5 Money Mistakes Millennials Are Making

According to the Huffington Post, millennials are quite susceptible to making a lot of money or financial mistakes call it naivete, call it ignorance, whatever the case may be these money mistakes are costing millennials a lot of money. While mistakes are certainly part of life and prove to be vital learning curves, millennials need to learn quickly in order to save enough money to meet their financial goals.

Sure, it can be quite tempting to have the same money habits as the rest of your friends and “live your best life” by buying the newest iPhones and even splurging on mimosas and avocado toast at Sunday brunch. However, with discipline comes its rewards.

Let’s take a look at some of the most common investing and saving mistakes that many millennials make.

1. Not taking advantage of employer’s contribution plan

Many employers offer employee contribution plans as part of their retirement benefits, in which the employer fully or partially matches the employee’s contribution to their retirement plan. Unfortunately, not a lot of millennials are taking advantage of this.

Think of your employer’s contribution as free money. A lot of millennials don’t take advantage of this for some reasons such as: i) They are ignorant about the fact that this exists ii) It’s too complicated to understand and they would rather not bother with it iii) They need the money too much to be able to save anything (therefore there is nothing for the employer to match)

Whatever the case might be, every millennial should seriously consider taking advantage of their employee’s contribution plans.

A quick preview of how this works:  Let’s assume you earn $70,000 annually. Your employer then offers a 7% annual match to your earnings, which is $4,900 ($70,000 * 0.07 = $4,900). However, you only save about 5% of your salary, which means that your employer matches this by contributing 5% (instead of a maximum of 7% offered). This means you’re missing out on $1,400 of FREE cash offered by your employer ($70,000 * 0.05 = $3,500 | $4,900 – $3,500 = $1,400 ). If you take account the compounding effect of this over the 40 years of your career, now that’s a lot of free money.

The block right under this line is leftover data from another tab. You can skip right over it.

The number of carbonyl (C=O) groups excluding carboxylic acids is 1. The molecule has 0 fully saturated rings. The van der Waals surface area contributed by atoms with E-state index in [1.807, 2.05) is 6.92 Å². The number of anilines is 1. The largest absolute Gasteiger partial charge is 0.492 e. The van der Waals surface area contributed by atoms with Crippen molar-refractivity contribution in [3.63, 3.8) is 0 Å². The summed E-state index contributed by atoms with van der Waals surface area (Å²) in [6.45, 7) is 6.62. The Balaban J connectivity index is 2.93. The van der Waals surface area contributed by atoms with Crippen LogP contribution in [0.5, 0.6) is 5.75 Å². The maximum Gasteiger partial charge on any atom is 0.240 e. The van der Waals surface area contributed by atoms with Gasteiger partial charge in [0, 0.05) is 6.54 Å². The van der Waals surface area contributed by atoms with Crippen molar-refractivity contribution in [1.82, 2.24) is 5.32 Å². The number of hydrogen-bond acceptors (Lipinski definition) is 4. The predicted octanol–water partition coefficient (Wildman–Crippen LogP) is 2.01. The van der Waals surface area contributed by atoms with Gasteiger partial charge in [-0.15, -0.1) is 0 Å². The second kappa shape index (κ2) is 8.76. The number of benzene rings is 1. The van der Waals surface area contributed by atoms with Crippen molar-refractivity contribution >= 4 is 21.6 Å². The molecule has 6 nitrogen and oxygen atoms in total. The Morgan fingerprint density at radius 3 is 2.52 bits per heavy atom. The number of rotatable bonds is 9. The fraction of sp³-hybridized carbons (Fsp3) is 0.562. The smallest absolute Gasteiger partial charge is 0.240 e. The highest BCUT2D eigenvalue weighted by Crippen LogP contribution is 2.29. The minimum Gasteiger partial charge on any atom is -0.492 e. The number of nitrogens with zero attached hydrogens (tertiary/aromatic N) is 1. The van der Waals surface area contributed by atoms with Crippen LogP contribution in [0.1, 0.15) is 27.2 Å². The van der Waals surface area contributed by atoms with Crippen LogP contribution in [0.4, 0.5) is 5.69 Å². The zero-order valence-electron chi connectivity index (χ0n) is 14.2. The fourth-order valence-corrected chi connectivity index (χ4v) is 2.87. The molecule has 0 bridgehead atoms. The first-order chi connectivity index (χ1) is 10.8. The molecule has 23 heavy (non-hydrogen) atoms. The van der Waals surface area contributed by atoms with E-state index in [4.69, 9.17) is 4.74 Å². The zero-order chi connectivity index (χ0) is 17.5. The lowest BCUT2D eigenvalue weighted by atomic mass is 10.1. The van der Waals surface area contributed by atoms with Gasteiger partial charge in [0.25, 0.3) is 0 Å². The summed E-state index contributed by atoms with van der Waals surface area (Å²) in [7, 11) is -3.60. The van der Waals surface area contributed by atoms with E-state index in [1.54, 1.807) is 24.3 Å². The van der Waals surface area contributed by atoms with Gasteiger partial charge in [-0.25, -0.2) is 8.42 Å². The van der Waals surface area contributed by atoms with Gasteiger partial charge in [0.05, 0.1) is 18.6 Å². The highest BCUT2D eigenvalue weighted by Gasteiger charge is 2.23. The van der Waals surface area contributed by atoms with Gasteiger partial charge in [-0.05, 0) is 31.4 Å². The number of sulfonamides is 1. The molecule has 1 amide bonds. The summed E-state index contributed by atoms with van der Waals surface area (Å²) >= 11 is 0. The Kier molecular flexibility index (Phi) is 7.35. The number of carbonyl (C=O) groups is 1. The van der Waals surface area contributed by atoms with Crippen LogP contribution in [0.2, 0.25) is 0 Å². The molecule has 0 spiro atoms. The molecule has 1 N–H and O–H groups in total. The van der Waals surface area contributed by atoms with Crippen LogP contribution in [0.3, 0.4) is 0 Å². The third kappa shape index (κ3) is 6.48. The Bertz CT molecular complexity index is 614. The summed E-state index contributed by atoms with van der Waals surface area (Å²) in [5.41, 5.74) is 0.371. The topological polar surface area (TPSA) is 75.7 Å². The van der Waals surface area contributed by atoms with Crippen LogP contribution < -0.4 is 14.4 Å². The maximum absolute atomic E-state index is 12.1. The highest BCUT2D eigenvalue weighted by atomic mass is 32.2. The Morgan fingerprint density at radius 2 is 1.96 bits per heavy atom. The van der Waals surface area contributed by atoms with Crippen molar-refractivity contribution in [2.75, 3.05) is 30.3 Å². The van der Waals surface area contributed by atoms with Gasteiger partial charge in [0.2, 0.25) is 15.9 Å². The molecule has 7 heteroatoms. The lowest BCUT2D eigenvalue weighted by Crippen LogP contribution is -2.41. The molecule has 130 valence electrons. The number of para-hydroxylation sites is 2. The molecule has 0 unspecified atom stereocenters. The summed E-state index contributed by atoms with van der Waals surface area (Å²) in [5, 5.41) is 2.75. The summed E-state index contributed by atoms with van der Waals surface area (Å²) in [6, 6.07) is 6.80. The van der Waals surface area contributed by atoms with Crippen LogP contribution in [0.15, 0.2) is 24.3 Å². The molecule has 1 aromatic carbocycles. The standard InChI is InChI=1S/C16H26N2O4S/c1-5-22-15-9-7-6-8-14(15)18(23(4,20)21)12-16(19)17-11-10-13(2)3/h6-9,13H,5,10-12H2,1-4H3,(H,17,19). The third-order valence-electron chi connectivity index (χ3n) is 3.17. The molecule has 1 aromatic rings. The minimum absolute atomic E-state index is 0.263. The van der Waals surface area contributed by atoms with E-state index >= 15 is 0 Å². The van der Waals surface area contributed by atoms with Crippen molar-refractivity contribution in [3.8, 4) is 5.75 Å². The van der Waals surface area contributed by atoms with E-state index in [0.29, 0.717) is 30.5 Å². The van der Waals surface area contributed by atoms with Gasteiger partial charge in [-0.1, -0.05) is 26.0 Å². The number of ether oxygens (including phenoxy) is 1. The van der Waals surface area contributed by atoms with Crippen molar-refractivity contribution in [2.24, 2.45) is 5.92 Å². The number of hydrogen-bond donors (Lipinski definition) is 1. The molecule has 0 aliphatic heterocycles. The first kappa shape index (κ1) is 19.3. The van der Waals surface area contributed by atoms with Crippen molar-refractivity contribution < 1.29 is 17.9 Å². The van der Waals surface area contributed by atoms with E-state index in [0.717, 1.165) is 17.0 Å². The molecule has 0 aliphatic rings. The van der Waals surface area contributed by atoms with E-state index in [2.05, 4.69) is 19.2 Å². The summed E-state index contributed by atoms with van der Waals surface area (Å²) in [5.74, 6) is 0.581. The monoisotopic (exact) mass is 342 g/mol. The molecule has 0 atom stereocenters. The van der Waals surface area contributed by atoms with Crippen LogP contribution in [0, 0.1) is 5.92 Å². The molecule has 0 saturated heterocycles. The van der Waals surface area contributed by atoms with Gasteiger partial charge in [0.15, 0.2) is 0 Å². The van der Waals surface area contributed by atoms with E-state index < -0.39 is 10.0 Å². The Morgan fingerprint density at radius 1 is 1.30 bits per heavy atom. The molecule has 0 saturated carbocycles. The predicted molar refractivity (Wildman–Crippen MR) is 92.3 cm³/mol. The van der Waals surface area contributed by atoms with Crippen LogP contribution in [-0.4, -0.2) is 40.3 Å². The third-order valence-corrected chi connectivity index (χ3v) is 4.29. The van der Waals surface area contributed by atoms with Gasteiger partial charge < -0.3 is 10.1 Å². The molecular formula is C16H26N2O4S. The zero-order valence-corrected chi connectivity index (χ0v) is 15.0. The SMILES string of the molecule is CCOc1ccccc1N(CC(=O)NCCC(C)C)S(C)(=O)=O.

2. Not knowing which purchases are tax-exempt

Depending on your income, investing in a Roth IRA (In Canada, this is a Tax Free Savings Account or TFSA) or Individual Retirement Account can be advantageous. However, it is very important to know the difference between tehe tax-deferred and tax-exempt accounts before making a decision in which savings account to invest in because it can make a huge difference to your financial health. According to the IRA, employee benefit associations or funds, for example, are tax-exempt, and you shouldn’t pay taxes on money that you put into these two accounts. In short, don’t pay for things that you don’t have to, right?

How your investments are taxed can have a huge impact on your long-term goals. Take for example Roth IRA or Roth 401(k), both of which are tax-free, compared to a taxable account such as brokerage.Say you make $5,000 deposits to two Roth IRAs that earn a 7% return. The interest for this year would be $350 ($5,000 * 0.07 = $350). You get the full amount of $5,350. If you choose to invest through a brokerage, however, you would need to pay a premium. The premium price usually includes fees to maintain a brokerage account, subscription to research that helps with investment strategy, and fees to access trading platforms. Premium, as the word depicts, isn’t cheap.

3. Not having an emergency fund

An emergency fund is a bedrock of any solid financial plan and is having one is one of the most important decisions you will make. It’s not always a glamorous life when you’re working. You need to have emergency funds at all times or you might find yourself buried in debt if you keep applying for loans or using your credit card (which you are unable to pay off at the end of the month) when you know, life happens.